Washington International Law Journal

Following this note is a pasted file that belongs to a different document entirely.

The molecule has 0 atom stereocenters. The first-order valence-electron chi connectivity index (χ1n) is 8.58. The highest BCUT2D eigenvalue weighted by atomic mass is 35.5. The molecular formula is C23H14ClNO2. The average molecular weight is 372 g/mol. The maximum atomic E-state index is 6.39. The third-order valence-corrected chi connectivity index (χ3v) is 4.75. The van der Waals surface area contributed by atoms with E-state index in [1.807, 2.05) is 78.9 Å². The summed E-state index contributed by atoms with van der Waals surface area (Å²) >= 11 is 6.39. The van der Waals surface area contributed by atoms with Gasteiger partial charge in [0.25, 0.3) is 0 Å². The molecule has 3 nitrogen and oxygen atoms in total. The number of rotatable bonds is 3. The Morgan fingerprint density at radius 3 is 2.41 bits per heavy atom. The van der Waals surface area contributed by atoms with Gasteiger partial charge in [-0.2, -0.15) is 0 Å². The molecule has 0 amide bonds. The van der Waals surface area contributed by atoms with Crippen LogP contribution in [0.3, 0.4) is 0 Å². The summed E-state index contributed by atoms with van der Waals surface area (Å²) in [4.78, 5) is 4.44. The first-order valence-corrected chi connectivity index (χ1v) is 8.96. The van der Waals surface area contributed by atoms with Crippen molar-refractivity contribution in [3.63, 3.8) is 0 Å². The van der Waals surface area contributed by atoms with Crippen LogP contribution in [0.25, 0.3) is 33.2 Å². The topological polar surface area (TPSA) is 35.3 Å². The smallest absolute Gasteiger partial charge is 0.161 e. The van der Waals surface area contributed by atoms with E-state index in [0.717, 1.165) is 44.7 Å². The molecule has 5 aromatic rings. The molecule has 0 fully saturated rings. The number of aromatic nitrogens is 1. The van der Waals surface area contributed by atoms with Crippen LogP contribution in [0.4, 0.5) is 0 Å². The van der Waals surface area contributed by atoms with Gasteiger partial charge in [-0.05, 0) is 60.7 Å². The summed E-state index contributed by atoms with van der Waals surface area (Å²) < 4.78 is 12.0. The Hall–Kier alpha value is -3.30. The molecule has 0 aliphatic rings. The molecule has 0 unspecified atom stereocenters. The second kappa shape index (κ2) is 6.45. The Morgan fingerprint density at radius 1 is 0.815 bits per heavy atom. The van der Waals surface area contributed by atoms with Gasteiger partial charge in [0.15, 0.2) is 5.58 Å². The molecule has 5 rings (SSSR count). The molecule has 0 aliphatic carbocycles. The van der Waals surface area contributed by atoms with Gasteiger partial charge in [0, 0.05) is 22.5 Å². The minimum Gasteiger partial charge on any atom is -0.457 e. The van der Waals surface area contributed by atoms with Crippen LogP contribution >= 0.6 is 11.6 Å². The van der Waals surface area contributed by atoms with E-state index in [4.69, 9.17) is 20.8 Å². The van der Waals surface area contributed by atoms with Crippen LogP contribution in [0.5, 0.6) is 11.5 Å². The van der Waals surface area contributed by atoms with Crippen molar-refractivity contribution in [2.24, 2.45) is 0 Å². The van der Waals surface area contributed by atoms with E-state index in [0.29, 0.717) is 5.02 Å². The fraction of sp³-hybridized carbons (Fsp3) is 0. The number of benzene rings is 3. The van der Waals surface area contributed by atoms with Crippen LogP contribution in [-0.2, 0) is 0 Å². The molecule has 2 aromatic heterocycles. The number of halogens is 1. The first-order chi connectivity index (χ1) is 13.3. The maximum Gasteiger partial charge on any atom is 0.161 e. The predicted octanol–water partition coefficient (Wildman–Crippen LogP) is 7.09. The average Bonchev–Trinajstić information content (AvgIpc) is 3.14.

In response to pressure from the United States, Thailand amended its Patent Act in 1992 and 1999 to provide patent protection for drugs and to limit its control on the pricing, importation, and compulsory licensing of patented drugs. These amendments and, perhaps even more importantly, the threat of U.S. trade sanctions, will probably ensure continued high prices and thus restricted access to new, patented Acquired Immune Deficiency Syndrome ("AIDS") drugs in Thailand. These drugs have dramatically changed the length and quality of life of patients infected with Human Immunodeficieny Virus ("HIV") in developed countries. About one million Thais are infected with HIV, but few have the resources to pay for these drugs. The U.S. pressure on Thailand to provide strong patent protection for drugs has undermined Thailand's ability to combat its AIDS epidemic. The United States should allow Thailand to manufacture less-expensive generic copies of patented AIDS drugs without imposing trade sanctions for this annulment of the intellectual property rights of drug companies. If the United States and Western Europe could prevent the import of these generic copies of AIDS drugs, which would entail only the enforcement of existing laws, it could protect the primary markets that the pharmaceutical companies were relying on when the new AIDS drugs were developed. Thus, the price of AIDS drugs in Thailand could be lowered, making them accessible to more HIV-infected Thais, without destroying the economic incentives of drug companies to develop new AIDS drugs.

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